Orioles' Britton unsinkable in major league debut

There were moments Sunday when Zach Britton reminded everybody why he's considered one of the top pitching prospects in baseball.

He froze the second batter he faced, Elliot Johnson, with a 92 mph sinker at the knees for his first career strikeout. In the second, he threw a fastball right by Sean Rodriguez for a third strike and fanned the next batter, Dan Johnson, on a changeup to end the inning.

But by the far the most impressive aspect of Britton's major league debut was this: The 23-year-old left-hander allowed just one run and three hits against the Tampa Bay Rays while barely throwing his best pitch.

All but shelving his sinking fastball after he had problems controlling it early, Britton struck out six in six strong innings and the Orioles beat the Rays, 5-1, to finish a season-opening three-game sweep and finalize a dominant series by their rotation.

"Maybe tomorrow when I wake up, I'll be able to take a step back and remember today," said Britton, who was pitching in front of about 30 friends and family members. "I was just excited. We've been playing great baseball, and I think this is what everyone expected, just bringing in the guys that we did. It's Orioles baseball. It's putting runs together, guys getting people over, getting good pitching. Hopefully, we can take this over into the next series and continue it."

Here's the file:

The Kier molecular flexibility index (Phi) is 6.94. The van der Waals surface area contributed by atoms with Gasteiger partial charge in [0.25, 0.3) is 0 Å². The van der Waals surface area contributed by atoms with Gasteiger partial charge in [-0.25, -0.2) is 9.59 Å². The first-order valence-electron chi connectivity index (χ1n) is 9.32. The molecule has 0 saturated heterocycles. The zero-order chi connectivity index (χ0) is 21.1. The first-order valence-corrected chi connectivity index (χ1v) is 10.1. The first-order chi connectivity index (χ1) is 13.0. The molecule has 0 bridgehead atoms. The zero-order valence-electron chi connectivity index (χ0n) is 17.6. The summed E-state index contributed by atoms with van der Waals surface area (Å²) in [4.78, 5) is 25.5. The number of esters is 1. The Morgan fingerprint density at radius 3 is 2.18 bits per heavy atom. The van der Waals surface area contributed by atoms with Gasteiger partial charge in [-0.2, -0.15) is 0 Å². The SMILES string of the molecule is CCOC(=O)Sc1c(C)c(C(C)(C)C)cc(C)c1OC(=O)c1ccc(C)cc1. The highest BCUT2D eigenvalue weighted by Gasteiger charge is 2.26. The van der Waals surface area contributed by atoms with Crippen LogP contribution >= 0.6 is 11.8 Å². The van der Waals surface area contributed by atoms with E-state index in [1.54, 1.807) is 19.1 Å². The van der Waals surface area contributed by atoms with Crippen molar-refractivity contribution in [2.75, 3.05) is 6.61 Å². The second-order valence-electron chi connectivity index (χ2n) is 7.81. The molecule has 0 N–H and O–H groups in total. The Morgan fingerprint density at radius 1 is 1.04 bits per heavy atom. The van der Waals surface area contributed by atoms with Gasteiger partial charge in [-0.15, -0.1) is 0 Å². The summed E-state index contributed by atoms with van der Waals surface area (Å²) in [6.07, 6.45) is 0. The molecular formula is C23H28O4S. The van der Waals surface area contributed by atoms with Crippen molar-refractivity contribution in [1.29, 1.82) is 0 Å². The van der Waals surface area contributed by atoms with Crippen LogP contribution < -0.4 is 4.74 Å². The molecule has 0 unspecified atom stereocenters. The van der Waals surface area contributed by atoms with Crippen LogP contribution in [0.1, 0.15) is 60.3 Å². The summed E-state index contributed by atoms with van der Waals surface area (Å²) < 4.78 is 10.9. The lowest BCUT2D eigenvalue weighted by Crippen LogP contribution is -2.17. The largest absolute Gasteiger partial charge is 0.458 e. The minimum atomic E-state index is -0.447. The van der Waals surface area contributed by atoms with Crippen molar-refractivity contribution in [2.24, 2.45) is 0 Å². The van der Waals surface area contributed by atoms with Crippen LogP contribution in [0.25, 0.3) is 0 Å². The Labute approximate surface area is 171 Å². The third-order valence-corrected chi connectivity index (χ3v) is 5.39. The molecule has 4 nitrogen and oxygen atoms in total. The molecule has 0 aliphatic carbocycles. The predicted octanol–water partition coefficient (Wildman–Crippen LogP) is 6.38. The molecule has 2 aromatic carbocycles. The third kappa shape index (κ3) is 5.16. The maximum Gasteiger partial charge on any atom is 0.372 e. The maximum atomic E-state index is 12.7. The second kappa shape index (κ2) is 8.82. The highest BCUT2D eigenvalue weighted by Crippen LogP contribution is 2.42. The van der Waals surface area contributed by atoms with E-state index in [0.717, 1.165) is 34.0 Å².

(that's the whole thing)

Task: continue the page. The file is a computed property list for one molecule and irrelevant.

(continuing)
Instead of taking in the remainder of the game from a clubhouse television while icing his prized left arm, Britton stayed in the dugout after his 96-pitch outing and watched the Orioles score three runs in the seventh against Rays starter Wade Davis, with Mark Reynolds lining a tie-breaking RBI double and J.J. Hardy bringing in two runs with a double of his own.

The Orioles added an insurance run in the ninth, thanks to another RBI double from Reynolds. Jason Berken, Jim Johnson and Josh Rupe got the final nine outs as the Orioles improved to 3-0 for the first time since they won the first four games of the 1997 season. It was their first sweep of the Rays at Tropicana Field for the since Sept. 30-Oct. 2, 2005.